It’s important to recognise that tech isn’t an inherently bad thing. The democratisation of information is a gift – it’s there for everyone now, meaning that knowledge isn’t something only available to the rich. Our relationship with technology is only going to become problematic if we let it. It’s up to each one of us to set boundaries and decide how we’re going interact with it. That’s what will determine whether those relationships are positive or negative.
Nowadays, like most people, I spend a lot of time sitting down and consuming information. In order to make sure that I’m still getting movement in, I’ve got five exercises that I do throughout the day. I do planks, push-ups, sit-ups, single-leg raises, and a hip flexor stretch – the routine is simple enough, but it makes sure that I’m moving. When you’re sitting down too much it’s your hips that really tighten up – so it’s important to make sure that you’re focusing on them. You’re going to get pretty jammed up if you’re sitting in the same position in front of a screen for hours on end.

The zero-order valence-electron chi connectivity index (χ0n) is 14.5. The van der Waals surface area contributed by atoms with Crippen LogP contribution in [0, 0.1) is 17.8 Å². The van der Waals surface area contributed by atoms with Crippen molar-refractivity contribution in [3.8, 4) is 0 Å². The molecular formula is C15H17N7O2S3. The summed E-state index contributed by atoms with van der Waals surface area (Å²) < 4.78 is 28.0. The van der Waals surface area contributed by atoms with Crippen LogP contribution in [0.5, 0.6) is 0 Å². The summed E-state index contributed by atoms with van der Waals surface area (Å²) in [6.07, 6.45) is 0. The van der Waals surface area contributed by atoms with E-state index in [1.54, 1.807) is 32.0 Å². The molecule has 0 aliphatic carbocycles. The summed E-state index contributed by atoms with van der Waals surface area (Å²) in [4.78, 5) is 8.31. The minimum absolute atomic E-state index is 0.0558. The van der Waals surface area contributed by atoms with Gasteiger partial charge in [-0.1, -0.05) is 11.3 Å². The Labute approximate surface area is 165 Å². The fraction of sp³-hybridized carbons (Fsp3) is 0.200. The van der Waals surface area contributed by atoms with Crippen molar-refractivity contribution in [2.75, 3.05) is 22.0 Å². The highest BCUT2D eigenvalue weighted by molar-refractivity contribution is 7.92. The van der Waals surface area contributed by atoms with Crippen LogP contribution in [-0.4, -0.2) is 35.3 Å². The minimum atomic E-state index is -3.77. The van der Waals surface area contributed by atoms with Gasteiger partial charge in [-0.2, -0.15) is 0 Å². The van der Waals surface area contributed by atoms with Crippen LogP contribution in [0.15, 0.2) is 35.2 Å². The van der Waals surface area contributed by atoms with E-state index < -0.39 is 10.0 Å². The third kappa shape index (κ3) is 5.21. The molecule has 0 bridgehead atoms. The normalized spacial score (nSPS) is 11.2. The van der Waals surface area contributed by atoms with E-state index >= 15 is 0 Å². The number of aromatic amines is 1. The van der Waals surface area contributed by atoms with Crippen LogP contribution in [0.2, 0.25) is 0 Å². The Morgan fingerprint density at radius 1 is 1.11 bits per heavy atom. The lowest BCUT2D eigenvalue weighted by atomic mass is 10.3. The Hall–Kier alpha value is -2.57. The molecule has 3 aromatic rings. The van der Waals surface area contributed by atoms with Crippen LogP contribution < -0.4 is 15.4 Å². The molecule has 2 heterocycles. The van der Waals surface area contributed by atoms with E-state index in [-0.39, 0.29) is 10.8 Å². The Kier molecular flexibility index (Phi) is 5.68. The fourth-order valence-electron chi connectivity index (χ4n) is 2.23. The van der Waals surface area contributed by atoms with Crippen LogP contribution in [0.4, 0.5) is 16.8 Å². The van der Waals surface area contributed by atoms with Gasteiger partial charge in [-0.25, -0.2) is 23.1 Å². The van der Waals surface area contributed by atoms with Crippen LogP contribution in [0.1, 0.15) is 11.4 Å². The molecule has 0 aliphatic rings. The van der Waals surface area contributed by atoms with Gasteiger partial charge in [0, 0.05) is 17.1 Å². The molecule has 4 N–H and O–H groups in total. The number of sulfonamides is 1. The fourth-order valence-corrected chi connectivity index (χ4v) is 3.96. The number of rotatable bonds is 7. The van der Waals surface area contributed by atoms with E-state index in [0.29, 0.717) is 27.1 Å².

I’ve also noticed that a lot of the content that used to be written down in the world of finance and economics, is now done via video. Most of the time it’s just people talking, and you don’t actually need the visual component. So, when I need to engage with that kind of content I’ll put my earphones in and go for a walk. That’s just one example of working technology into your day in a way that’s going to make sure you’re still moving. Podcasts are great for this as well. You can do something else while you’re listening to them, whether that’s driving a forklift or doing some exercise like going for a run.